For millions of Americans having sleep-related problems, zolpidem has provided an answer for years. For instance, since its launch two decades agoZolpidem-carrying drug Ambien has become the most prescribed sleeping aid today garnering millions of prescriptions year in year out.
However, recently many Americans have cast great concern over zolpidem as several adverse effects including sleep-related driving, eating or walking have been reported. In 2006, zolpidem was recorded as one of the top 10 drugs found in impaired drivers, according to New York Times. An increasing number of reports detail how people have awaken to find themselves confined in jail.
Nature of Zolpidem
Zolpidem is a prescription medicine prescribed mainly for sleep-related problems like insomnia. Over time, drugs carrying zolpidem such as Ambien have become a household word in the U.S.
Scientific research has given proof to the powerful sedative-hypnotic capacity of zolpidem, possibly inducing sleepwalking or sleep-eating.
This is further complicated by the fact that after taking the drug, users of zolpidem may have no memory of their immediate actions.
The sleep-inducing characteristic of Zolpidem has been effectively demonstrated in a matter of 15 minutes. However, the drug has not demonstrated strong sleep-maintaining ability.
To a large extent, Zolpidem is designed for short-term treatments unless prescribed otherwise. In time, many of its users have developed a sleep dependency to the drug. Worse, cases of unintentional overdose have led to death.
Zolpidem: Catching Flak
The FDA has specifically cited that all prescription sleeping drugs can sometimes induce sleep-driving. Many patients have reportedly awakened in the middle of the night going for a drive without any recollection of what happened.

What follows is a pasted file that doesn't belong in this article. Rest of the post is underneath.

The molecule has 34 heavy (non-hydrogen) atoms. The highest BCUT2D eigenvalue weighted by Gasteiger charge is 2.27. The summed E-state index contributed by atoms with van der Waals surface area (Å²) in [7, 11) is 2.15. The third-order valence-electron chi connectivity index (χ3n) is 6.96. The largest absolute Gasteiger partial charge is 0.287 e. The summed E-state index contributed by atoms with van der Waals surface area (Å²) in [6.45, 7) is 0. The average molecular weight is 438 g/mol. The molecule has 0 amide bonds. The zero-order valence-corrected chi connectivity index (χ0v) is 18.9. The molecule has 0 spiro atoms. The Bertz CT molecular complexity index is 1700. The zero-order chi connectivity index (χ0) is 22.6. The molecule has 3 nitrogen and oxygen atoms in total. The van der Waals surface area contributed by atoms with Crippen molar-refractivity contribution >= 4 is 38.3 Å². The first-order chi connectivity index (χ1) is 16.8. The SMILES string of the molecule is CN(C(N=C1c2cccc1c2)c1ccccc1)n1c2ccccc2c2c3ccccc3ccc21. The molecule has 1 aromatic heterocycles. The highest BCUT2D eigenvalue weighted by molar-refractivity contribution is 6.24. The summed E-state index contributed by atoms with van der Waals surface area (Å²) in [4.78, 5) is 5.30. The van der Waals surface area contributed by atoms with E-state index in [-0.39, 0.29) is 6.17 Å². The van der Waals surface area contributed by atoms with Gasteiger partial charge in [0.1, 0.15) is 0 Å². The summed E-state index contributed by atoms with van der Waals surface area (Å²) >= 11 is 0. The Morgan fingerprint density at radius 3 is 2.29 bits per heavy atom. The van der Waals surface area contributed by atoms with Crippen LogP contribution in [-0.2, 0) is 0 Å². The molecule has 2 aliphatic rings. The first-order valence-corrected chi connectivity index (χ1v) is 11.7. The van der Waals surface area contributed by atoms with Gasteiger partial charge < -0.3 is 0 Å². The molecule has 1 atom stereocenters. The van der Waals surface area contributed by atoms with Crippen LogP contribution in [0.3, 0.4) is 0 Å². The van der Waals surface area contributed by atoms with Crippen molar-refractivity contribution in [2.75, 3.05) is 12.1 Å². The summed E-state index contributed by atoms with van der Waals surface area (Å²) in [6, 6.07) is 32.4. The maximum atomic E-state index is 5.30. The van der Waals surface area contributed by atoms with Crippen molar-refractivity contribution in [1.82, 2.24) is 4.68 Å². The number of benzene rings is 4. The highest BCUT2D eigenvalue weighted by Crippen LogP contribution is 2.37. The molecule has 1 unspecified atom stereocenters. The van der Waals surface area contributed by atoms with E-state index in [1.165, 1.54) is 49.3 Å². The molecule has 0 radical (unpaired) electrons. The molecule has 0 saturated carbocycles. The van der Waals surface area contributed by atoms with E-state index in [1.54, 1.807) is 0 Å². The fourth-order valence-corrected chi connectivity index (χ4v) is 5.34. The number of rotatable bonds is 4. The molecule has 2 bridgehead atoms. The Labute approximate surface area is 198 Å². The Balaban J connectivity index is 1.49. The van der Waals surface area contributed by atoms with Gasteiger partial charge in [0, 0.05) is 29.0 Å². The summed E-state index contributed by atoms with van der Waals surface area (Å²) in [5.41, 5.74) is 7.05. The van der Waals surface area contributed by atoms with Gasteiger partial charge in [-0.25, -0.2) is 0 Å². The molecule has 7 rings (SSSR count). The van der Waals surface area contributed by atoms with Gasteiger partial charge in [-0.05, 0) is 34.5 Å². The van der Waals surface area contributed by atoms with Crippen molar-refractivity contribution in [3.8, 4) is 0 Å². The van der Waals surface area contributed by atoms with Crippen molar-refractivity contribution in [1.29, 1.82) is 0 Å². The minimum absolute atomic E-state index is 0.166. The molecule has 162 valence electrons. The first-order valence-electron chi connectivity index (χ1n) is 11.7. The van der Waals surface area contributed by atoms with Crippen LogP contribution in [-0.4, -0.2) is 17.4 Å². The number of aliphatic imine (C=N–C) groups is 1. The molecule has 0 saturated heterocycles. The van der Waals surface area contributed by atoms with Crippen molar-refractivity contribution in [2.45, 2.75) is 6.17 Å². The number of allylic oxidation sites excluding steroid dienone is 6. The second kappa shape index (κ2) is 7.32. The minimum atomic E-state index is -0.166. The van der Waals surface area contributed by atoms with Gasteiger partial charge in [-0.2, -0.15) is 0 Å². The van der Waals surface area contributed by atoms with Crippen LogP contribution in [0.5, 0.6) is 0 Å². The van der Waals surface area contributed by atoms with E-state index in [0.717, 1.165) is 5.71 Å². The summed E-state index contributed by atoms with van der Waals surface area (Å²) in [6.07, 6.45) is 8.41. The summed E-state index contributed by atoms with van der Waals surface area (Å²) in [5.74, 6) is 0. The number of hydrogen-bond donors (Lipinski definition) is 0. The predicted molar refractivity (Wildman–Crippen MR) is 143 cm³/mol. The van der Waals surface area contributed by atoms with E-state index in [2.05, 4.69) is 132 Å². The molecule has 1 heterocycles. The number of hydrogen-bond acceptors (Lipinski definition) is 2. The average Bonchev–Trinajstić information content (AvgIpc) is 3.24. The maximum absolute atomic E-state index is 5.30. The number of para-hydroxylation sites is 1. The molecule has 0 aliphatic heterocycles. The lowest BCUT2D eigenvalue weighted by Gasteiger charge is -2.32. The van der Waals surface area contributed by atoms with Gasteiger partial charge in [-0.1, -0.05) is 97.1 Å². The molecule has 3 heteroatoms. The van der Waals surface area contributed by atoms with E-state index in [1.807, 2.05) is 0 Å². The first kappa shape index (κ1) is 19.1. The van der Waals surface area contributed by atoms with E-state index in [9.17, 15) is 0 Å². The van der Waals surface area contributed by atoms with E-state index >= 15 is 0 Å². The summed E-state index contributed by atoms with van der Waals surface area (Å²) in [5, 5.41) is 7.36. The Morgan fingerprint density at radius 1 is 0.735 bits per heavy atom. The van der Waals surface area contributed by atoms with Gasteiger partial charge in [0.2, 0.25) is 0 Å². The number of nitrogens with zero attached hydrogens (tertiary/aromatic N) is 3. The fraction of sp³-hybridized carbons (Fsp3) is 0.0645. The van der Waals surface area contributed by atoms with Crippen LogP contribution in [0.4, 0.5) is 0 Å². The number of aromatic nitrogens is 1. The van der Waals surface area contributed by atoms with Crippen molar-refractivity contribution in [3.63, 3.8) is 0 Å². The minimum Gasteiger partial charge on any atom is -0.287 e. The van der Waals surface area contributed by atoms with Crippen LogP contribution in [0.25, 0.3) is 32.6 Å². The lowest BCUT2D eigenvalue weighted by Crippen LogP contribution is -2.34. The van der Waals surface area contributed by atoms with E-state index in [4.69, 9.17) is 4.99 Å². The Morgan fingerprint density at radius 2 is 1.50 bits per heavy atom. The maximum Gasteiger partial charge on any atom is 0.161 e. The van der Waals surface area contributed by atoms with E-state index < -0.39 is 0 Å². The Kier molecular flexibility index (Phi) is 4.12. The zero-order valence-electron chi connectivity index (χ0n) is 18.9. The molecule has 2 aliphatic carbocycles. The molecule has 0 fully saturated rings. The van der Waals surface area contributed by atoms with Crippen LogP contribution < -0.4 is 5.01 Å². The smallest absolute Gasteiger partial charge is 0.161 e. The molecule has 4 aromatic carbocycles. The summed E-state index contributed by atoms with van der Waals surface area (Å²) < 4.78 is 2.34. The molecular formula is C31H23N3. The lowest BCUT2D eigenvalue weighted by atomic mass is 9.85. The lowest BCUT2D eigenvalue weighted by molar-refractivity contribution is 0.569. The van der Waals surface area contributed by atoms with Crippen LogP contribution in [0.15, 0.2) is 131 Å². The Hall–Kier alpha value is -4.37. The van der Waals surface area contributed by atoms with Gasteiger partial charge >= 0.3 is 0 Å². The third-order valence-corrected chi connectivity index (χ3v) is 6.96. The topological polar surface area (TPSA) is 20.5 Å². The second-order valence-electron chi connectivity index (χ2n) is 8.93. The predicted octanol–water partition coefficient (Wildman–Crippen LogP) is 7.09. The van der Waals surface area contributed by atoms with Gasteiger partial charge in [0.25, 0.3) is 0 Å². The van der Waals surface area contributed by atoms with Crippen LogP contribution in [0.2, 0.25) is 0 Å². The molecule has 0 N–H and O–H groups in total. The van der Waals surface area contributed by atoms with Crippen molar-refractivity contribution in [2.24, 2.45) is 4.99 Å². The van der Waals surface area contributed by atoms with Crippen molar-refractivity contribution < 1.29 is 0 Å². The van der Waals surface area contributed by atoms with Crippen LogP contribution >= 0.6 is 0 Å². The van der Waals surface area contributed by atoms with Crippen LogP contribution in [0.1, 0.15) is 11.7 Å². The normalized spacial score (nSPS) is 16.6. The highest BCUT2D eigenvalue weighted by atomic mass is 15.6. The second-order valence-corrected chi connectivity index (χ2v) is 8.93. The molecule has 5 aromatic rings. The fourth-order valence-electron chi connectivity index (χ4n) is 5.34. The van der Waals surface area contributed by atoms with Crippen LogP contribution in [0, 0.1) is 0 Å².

To contain these problems, the FDA has pushed labeling changes in 13 manufacturers of zolpidem-containing drugs. These serious side effects include:
- Life-threatening allergic reactions.
A Mayo Clinic (Rochester, MN) study in November 2012 exposed that Ambien-induced patients have greater risk of falling out of hospital beds than those who were not administered the drug. Published in the Journal of Hospital Medicine, the finding has made the Mayo Clinic decide to phase out Ambien for their in-patient use altogether.
Recently, the inherent dangers of Zolpidem have been highlighted by a January 10, 2013 safety announcement from the Food and Drugs Admnistration (FDA). This has brought to light the dangerous nature of Zolpidem in particular and insomnia medications in general.
It is best to consult your doctor once serious adverse effects set in following use of Ambien, Edluar, Zolpimist of any zolpidem-carrying drug for that matter. These complications could include difficulty in breathing, chest pains, difficulty in swallowing or feelings of fainting.
Those who have suffered from sleep-driving, sleepwalking, or sleep-eating or binging or those whose loved ones have died because of an overdose while into these drugs should seek financial compensation as you could qualify for damages or possible remedies from a class action suit. Consulting an experienced qualified lawyer may be advisable.